I got caught. The shopkeeper gave me a telling-off in a Kent village kind of way, stern yet kindly, and threatened to tell my mum and dad. I've never done it since, so he was very effective. Now I think banks are fair game to an extent - not violent robbery of course, but pilfering. They can afford it. The local shopkeeper can't.

Terry Jones - Monty Python star

I remember nicking a coffee cup from the restaurant La Coupole in Paris.

Everybody used to nick the coffee cups, so I think they've started selling them now. The waiter connived, though. We asked if we could buy one and he looked around and said, "No, just put it in your bag."

Beryl Bainbridge - Novelist

I did as a child, from Woolworths. It was only things like fountain pens.

In those days it was more of a dare. But I don't think any of it is acceptable, really. When I was about 27 and I had two children and very little money, I went into a phone box. On the shelf was a new box of cornflakes. I thought it couldn't do any harm, so I took it. When I got home my wallet had gone. It's superstition, but ever since I've thought if you take something you'll lose something.

Jenni Murray - Broadcaster

I stole some sweets when I was four, black jacks and sherbet lemons, two for a penny, from a tantalising display.

My mother made me take them back. I did it because I was greedy, my mother had said I couldn't have them and so I put them in my pocket. When she found out, back I went. I was crestfallen. I don't think it's really acceptable to steal anything. I do believe that from little acorns great oaks grow: if you step a little out of line, you compromise your principles.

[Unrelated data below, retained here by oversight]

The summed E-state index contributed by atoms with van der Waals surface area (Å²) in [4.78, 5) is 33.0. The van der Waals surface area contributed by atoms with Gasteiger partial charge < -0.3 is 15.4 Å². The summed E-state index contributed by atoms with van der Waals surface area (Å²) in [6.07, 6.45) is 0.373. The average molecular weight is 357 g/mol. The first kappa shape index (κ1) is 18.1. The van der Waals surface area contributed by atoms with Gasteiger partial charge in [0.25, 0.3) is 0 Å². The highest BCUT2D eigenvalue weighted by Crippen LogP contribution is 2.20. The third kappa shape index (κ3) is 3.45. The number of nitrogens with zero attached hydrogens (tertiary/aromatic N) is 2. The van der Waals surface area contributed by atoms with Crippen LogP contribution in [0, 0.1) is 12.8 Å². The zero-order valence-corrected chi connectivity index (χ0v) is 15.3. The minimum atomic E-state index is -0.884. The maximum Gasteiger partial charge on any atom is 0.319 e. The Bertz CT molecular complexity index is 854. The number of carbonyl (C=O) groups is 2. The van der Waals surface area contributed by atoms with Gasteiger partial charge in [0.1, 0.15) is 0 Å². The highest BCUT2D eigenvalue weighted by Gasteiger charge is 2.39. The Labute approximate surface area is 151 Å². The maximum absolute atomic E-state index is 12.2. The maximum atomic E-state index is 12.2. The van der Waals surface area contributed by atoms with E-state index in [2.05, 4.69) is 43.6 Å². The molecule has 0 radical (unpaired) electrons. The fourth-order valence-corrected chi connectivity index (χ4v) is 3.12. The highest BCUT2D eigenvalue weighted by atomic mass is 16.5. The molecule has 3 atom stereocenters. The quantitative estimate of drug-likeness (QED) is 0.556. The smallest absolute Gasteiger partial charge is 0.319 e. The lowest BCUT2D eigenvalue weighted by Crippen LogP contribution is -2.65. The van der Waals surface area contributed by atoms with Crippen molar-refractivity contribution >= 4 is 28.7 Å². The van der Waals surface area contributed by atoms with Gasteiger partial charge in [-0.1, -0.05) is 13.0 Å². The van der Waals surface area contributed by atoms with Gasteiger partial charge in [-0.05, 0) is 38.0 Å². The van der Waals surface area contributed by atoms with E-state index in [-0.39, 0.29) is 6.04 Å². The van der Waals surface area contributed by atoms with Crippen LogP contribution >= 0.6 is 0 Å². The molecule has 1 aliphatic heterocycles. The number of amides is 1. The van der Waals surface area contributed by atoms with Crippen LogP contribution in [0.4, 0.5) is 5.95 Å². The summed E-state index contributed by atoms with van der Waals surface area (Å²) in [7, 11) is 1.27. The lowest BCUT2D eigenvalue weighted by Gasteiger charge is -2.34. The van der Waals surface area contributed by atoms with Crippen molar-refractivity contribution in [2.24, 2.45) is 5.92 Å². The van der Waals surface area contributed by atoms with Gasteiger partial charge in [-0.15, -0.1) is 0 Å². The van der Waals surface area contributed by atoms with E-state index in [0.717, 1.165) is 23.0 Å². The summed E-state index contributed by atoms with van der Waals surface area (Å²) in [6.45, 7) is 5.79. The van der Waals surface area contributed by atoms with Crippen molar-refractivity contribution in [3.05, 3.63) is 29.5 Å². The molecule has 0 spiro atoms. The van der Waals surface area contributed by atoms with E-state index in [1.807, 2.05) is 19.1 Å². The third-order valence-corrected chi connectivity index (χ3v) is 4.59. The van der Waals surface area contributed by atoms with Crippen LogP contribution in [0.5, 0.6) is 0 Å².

William Hague - Former leader of the Conservative Party

Yes, I think it's morally wrong to steal a spoon; even if you've just spent £600 on a meal.

That's just not part of the deal, is it? I've never stolen anything, not even something as small as a spoon. Not consciously, anyway. I was brought up properly.

Alanis Morisette - Singer and songwriter

I went through a real kleptomania phase in my early teenage years - chocolates and other tiny things from stores.

Really embarrassing, but I've done my penance! I got caught once and just got rapped on the knuckles. The rapping I gave my own knuckles was far more intense! I was such a good, good girl, overachiever, straight As - it was a way for me to act out my rebellion. There's something cool about being sneaky like that as a kid. Plus it's a huge high.

Mike Gayle - Author and former agony uncle

I've got too much of a guilty conscience for stealing.

The nearest I come is helping myself to free stuff from hotels. I am addicted to it now. I never use the very small bottles of shampoo, but I still like to take them. It's a grey line: no-one says they are free, yet it's taken for granted. I also like the small pots of jam in hotels. It's the dinkiness, and to feel like you're getting your money's worth - but jam is really on the wrong side of the grey line.

Amanda Craig - Former advertising executive turned writer

I absolutely hated my first job in advertising and I had what was then an enormous debt of £500 and a meagre salary.

One of our accounts was Andrex, and I used to steal the pink loo paper and the Persil, which was also hanging around the office in the product cupboard. I felt I was being resourceful in those circumstances, I was utterly broke and I hated my job, so I felt morally justified too. I would have preferred white loo paper though.